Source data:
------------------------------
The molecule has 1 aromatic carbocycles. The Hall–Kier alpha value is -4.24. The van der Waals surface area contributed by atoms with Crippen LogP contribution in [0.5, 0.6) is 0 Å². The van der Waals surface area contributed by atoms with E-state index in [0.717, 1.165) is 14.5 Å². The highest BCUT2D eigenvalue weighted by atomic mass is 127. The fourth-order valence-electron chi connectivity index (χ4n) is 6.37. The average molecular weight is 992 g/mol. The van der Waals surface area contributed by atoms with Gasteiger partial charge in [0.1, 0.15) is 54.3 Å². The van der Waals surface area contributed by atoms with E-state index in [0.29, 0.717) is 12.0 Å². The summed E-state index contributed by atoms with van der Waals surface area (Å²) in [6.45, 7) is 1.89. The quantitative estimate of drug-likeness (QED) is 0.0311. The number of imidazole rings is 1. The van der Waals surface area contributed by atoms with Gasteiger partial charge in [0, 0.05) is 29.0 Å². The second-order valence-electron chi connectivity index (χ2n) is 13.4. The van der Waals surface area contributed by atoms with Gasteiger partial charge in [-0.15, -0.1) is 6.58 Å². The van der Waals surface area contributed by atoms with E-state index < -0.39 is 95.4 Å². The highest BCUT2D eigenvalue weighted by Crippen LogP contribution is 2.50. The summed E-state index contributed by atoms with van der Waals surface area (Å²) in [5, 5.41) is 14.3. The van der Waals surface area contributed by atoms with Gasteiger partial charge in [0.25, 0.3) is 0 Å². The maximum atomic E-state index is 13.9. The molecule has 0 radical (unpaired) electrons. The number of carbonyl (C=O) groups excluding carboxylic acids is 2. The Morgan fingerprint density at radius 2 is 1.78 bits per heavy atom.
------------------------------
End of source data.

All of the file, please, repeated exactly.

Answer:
The molecule has 1 aromatic carbocycles. The Hall–Kier alpha value is -4.24. The van der Waals surface area contributed by atoms with Crippen LogP contribution in [0.5, 0.6) is 0 Å². The van der Waals surface area contributed by atoms with E-state index in [0.717, 1.165) is 14.5 Å². The highest BCUT2D eigenvalue weighted by atomic mass is 127. The fourth-order valence-electron chi connectivity index (χ4n) is 6.37. The average molecular weight is 992 g/mol. The van der Waals surface area contributed by atoms with Gasteiger partial charge in [0.1, 0.15) is 54.3 Å². The van der Waals surface area contributed by atoms with E-state index in [0.29, 0.717) is 12.0 Å². The summed E-state index contributed by atoms with van der Waals surface area (Å²) in [6.45, 7) is 1.89. The quantitative estimate of drug-likeness (QED) is 0.0311. The number of imidazole rings is 1. The van der Waals surface area contributed by atoms with Gasteiger partial charge in [0, 0.05) is 29.0 Å². The second-order valence-electron chi connectivity index (χ2n) is 13.4. The van der Waals surface area contributed by atoms with Gasteiger partial charge in [-0.15, -0.1) is 6.58 Å². The van der Waals surface area contributed by atoms with E-state index < -0.39 is 95.4 Å². The highest BCUT2D eigenvalue weighted by Crippen LogP contribution is 2.50. The summed E-state index contributed by atoms with van der Waals surface area (Å²) in [5, 5.41) is 14.3. The van der Waals surface area contributed by atoms with Gasteiger partial charge in [0.25, 0.3) is 0 Å². The maximum atomic E-state index is 13.9. The molecule has 0 radical (unpaired) electrons. The number of carbonyl (C=O) groups excluding carboxylic acids is 2. The Morgan fingerprint density at radius 2 is 1.78 bits per heavy atom.